Posts tagged ‘Test preparation’

Friday Finds:

It started one embarrassing day when my resource student began to learn about factoring quadratic equations. Now, I teach elementary/middle school. In my day, you didn’t meet one of these until at least the middle of high school, and I don’t think I understood them until college – and even that was, ahem, x years ago. The textbook was no help. I excused the student from homework that night and went home with a headache.

Then I found Their “factoring hard quadratics” page here did more than just clarify the lesson – it introduced a graphic method that I’d never seen before but made the entire process simpler and more organized. The lesson included clear, step-by-step examples, and a quiz that went through the steps one at a time instead of just leaving you to figure out how to independently apply the new skill, as most web quizzes I’ve seen do.

I was so excited to bring the strategy to my student the next day, and we both shared the heady feeling of being able to easily and accurately do something that had been beyond us just yesterday.

The content is very thorough and covers topics relevant to middle school through college. It is geared to students but, as in my case, can be helpful to teachers too, especially in elementary grades where you need not be a math specialist to have math on your curriculum. Even if you are naturally good at math, it can help to see the steps clearly explained in a way that your students will understand. A clearer understanding of the math will help you teach it more clearly.

The site also includes a forum for users to submit questions. There’s a lot of homework help going on there, and it seems to be up-to-date and reasonably active, if not really buzzing (I guess math homework isn’t that viral).

All the content is free and organized decently. You can download the lessons on CD for a reasonable price. There are ads but all I have seen so far are appropriate and unobtrusive. I would feel very comfortable directing students to this site for extra help.

December 2, 2011 at 1:09 pm Leave a comment

Wednesday Whatsits: What’s the ELA?

(Apologies to the rest of the universe, as this post is kind of NY-centric. I really don’t know what goes on elsewhere.)

Year after year, I run into at least a handful of students, teachers, and parents in a tizzy about the ELAs. They’re not sure what they are, why they matter, or what to do about them, but they hope I know. And is my kid going to have to take a science ELA?

For starters, please calm down. ELA stands for just “English Language Arts,” and yes, there will be a test.

What is it?

In New York State, the ELA test is given to students in grades 3-8 every Spring. It is a pretty standard language arts test, which includes short reading and listening passages, multiple choice questions, and written responses. Some grades also have a short proofreading exercise. It’s usually given in two sessions on two consecutive days.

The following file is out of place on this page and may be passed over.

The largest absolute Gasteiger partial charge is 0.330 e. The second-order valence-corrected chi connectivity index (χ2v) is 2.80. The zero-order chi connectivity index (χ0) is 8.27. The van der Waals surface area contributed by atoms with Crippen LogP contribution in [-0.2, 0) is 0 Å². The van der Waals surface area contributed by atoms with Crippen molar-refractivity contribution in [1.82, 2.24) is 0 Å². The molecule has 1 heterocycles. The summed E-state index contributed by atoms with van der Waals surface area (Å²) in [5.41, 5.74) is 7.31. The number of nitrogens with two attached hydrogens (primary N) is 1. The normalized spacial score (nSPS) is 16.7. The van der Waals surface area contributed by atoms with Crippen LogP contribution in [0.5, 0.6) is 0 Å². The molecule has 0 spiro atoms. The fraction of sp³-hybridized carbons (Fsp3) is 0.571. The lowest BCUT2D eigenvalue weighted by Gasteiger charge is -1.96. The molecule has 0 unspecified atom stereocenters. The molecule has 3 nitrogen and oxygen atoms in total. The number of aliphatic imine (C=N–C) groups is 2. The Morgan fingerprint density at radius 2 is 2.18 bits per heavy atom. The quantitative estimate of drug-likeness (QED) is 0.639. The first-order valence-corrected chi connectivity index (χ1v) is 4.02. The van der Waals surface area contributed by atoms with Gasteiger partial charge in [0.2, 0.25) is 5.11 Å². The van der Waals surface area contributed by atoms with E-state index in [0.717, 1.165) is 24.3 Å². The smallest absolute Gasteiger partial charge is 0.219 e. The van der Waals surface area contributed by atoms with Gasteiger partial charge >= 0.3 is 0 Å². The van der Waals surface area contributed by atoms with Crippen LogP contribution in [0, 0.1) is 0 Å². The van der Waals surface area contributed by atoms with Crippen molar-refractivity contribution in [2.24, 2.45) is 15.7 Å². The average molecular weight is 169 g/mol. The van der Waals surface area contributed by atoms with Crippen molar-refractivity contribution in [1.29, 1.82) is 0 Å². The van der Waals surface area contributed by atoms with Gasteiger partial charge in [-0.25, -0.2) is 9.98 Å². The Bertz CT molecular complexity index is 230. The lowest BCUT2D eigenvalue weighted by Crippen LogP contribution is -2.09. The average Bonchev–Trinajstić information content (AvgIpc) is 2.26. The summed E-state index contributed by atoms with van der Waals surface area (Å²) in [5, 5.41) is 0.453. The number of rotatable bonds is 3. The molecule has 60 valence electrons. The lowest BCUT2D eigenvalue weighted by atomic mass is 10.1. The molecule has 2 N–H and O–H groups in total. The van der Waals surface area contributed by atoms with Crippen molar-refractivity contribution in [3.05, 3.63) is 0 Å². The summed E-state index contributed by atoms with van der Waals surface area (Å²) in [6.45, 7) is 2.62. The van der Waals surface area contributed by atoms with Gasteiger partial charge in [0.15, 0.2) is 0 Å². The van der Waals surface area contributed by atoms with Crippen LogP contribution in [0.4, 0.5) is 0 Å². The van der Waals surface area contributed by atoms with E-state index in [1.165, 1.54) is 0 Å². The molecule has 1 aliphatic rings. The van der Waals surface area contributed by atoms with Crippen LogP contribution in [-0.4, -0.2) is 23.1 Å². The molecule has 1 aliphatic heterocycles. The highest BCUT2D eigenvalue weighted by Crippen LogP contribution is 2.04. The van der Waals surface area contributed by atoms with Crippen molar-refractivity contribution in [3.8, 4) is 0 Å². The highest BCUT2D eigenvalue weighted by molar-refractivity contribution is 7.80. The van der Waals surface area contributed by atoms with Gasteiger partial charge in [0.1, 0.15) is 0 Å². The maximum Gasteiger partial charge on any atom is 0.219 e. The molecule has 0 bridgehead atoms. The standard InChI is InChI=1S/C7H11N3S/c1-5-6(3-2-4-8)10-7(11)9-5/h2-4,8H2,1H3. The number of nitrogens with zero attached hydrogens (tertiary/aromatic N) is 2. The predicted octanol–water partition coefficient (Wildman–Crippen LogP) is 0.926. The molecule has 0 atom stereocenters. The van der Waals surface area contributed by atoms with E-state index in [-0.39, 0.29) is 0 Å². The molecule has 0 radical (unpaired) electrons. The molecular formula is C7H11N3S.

Does it matter?

It might. Depending on your school, the results might be used for class placement decisions or to screen for academic risks. Some intervention programs use the results to determine which students should receive government-funded enrichment. School-wide averages may also be used to flag those in need of extra help. In my school, promotion decisions are never based solely on state tests, but it’s up to the schools to decide how much weight to give it.

What should we do about it?

Not much, in my opinion. The New York ELA test seems to address standard skills directly enough that you don’t need to waste much time and energy on test prep. My focus in test preparation is just to let students know what to expect so they don’t get confused and intimidated when opening the test booklet. What this looks like:

  • At the beginning of the year and throughout: Read the state standards so you know what students are expected to know. It won’t tell you exactly what to teach but will give you a general idea of what skill areas to look at.
  • All year: Give a couple of test-style multiple choice questions on each reading assignment. Weave in strategies such as reading all the choices and using the process of elimination.
  •  All year: Integrate language-arts words into your vocabulary, and make sure that students understand them. Use phrases like “character traits” and “theme,” for example.
  • All year: Consider accommodations. The day of the test is too late to arrange for extra time, directions read aloud, or such. Notice when kids are struggling in regular classroom tests and alert your school’s special needs coordinator.
  • Before the test: Do a couple of sample essays with your students. The test essays follow very specific formats, so you can easily coach your students on what is expected of them (more on that in some future post if desired)
  • About a week before the test: Print out a sample test and spend a period or so familiarizing your students with the directions and layout, which change very little (if at all) from year to year.

Note that until the month of the test if not later, my recommendations don’t really change your teaching much at all. Beyond that, there’s nothing you can really do to cram language skills.

What about the math ELA?

Now that you know ELA stands for English Language Arts, you can figure that there is no math, science, or history ELA. Trick question, but one that I’m asked all the time! However, there are state assessments in other subjects, my recommendations for those are similar though I don’t care for the tests as much, and this post is long enough without going into it! Until next time, then!

November 2, 2011 at 5:11 pm 2 comments


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